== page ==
Greek prime minister Alexi Tsipras, already under attack from both the left and the right in Parliament, flew back to Brussels this morning to meet with IMF, EU, and ECB negotiators.
Yesterday in the Markets
Stocks in the U.S. ended marginally higher on very light volume Tuesday, as enthusiasm was muted over news that the IMF had rejected the last Greek bailout plan. The Nasdaq Composite inched up 6 points to another high. The dollar gained over 1% against a basket of currencies, increasing worries on Wall St. that overseas profits would be damaged, further capping gains in stocks.
Bonds were lower in the U.S., with the yield on the 10-year T-note rising to 2.43%, a 1-1/2 week high. The German 10-year bund was stable. Crude oil saw a great day, with WTI gaining 1% to close at $61.01, and Brent crude rising 1.8% to $64.45 on expectations that a resolution to the Greek bailout crisis would increase economic activity in the EU.
Gold lost $7.90 to close at $1,178 an ounce, as futures traders see a resolution to Greece in the near future, and prices begin to move toward the seasonal summer doldrums. Silver lost 2% to close at $15.84 an ounce.
Factors Affecting Gold Today
The IMF rejected Greece's latest proposal, saying that a reliance on higher taxes was the wrong way for Athens to go about balancing the budget. On the one hand, higher taxes would damage an economy that has contracted 25% in the last four years, and on the other, the historical record of inefficient tax collection in Greece meant the money would never materialize. The IMF is demanding structural reforms to combat government bloat and inefficiency. Representatives in the German Bundestag have said that there will not be a vote on the Greek bailout until after the Greek Parliament passes required reform laws.
The Troika sent a counter-proposal to Athens after rejecting the latest plan by the leftist government, only to have it rejected out of hand as being nothing new from a previously rejected plan. The domestic heat is growing for Tsipras, as the Maoists and Communists on the left, and the rightwing nationalist party in his coalition both attack him for selling out the Greek people and breaking the election promises that brought him to power. The Financial Times has a very good article explaining where the two sides stand on different parts of the bailout.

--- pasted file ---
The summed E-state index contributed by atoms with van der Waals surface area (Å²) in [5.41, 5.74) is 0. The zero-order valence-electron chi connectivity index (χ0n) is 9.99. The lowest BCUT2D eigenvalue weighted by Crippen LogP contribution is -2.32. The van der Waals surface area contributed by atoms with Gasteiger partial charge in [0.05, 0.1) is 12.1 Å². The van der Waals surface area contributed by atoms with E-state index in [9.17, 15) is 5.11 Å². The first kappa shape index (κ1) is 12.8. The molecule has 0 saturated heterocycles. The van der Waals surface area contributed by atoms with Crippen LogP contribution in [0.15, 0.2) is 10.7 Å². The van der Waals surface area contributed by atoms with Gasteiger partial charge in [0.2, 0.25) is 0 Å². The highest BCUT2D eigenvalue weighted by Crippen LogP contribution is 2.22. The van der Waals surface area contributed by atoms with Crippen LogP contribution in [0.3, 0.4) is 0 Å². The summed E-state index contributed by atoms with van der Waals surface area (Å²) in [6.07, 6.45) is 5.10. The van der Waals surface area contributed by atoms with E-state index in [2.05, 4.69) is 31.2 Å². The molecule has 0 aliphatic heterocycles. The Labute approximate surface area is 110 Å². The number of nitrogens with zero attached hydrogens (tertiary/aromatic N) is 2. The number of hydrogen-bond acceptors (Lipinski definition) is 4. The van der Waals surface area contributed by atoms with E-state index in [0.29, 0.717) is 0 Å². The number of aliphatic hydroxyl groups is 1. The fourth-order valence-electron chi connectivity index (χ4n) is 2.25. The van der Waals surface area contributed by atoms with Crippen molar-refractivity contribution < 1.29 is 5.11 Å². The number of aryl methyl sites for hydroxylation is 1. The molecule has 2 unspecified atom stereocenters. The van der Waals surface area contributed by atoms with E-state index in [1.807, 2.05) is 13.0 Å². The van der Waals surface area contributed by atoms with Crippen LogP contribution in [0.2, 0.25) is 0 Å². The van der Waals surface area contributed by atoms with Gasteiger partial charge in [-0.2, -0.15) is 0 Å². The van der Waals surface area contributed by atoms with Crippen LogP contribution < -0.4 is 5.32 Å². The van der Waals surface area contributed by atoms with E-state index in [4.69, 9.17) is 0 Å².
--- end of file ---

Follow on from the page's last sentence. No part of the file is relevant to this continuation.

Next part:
Tsipras flew to Brussels to meet personally with the Troika (the ECB, EU, and IMF) this morning, as the end of the current (frozen) bailout is next Tuesday. This is also the day that Greece owes a €1.5 billion payment to the IMF. A default on this payment may finally exhaust the patience of the ECB, which has been pumping nearly €1 billion a day into the Greek banking sector in emergency funds to prevent a collapse. This emergency assistance from the ECB money press now totals over 66% of Greek GDP.
All this last minute stumbling in bailout negotiations have taken a toll on German business confidence. The Ifo survey dropped to 104.7 today, from 108.5 in May.
Oil has given up a good portion of yesterday's gains on the snag in Greek negotiations, Gold is down 0.5% in early trading, while the other metals are near unchanged. Rumors are circulating that a sudden dump of $500 million in gold futures caused a momentary flash crash this morning, flushing out sell stops before rising almost immediately. (This is why we prefer physical gold over "paper gold".)
Yet more Greek drama on tap for tomorrow, as the U.S. releases numbers on first-time jobless claims and consumer spending. These reports could move the market, as they shape expectations on whether the Fed raises rates in September.